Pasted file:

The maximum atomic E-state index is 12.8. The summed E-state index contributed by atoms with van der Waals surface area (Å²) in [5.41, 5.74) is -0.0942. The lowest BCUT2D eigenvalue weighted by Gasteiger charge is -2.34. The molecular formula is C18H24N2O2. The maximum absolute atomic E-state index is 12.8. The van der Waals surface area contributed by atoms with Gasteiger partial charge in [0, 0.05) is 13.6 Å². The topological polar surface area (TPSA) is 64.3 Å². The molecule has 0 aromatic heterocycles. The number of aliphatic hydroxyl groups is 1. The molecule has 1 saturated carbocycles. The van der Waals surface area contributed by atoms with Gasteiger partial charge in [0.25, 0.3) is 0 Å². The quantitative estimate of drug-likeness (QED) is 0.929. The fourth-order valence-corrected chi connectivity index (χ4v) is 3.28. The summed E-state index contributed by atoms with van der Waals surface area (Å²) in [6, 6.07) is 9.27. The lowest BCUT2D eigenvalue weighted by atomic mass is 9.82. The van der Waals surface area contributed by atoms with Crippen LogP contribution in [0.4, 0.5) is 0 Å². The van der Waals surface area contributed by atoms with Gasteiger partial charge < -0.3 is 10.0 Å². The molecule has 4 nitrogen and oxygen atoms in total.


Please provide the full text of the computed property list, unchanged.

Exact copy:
The maximum atomic E-state index is 12.8. The summed E-state index contributed by atoms with van der Waals surface area (Å²) in [5.41, 5.74) is -0.0942. The lowest BCUT2D eigenvalue weighted by Gasteiger charge is -2.34. The molecular formula is C18H24N2O2. The maximum absolute atomic E-state index is 12.8. The van der Waals surface area contributed by atoms with Gasteiger partial charge in [0, 0.05) is 13.6 Å². The topological polar surface area (TPSA) is 64.3 Å². The molecule has 0 aromatic heterocycles. The number of aliphatic hydroxyl groups is 1. The molecule has 1 saturated carbocycles. The van der Waals surface area contributed by atoms with Gasteiger partial charge in [0.25, 0.3) is 0 Å². The quantitative estimate of drug-likeness (QED) is 0.929. The fourth-order valence-corrected chi connectivity index (χ4v) is 3.28. The summed E-state index contributed by atoms with van der Waals surface area (Å²) in [6, 6.07) is 9.27. The lowest BCUT2D eigenvalue weighted by atomic mass is 9.82. The van der Waals surface area contributed by atoms with Crippen LogP contribution in [0.4, 0.5) is 0 Å². The van der Waals surface area contributed by atoms with Gasteiger partial charge < -0.3 is 10.0 Å². The molecule has 4 nitrogen and oxygen atoms in total.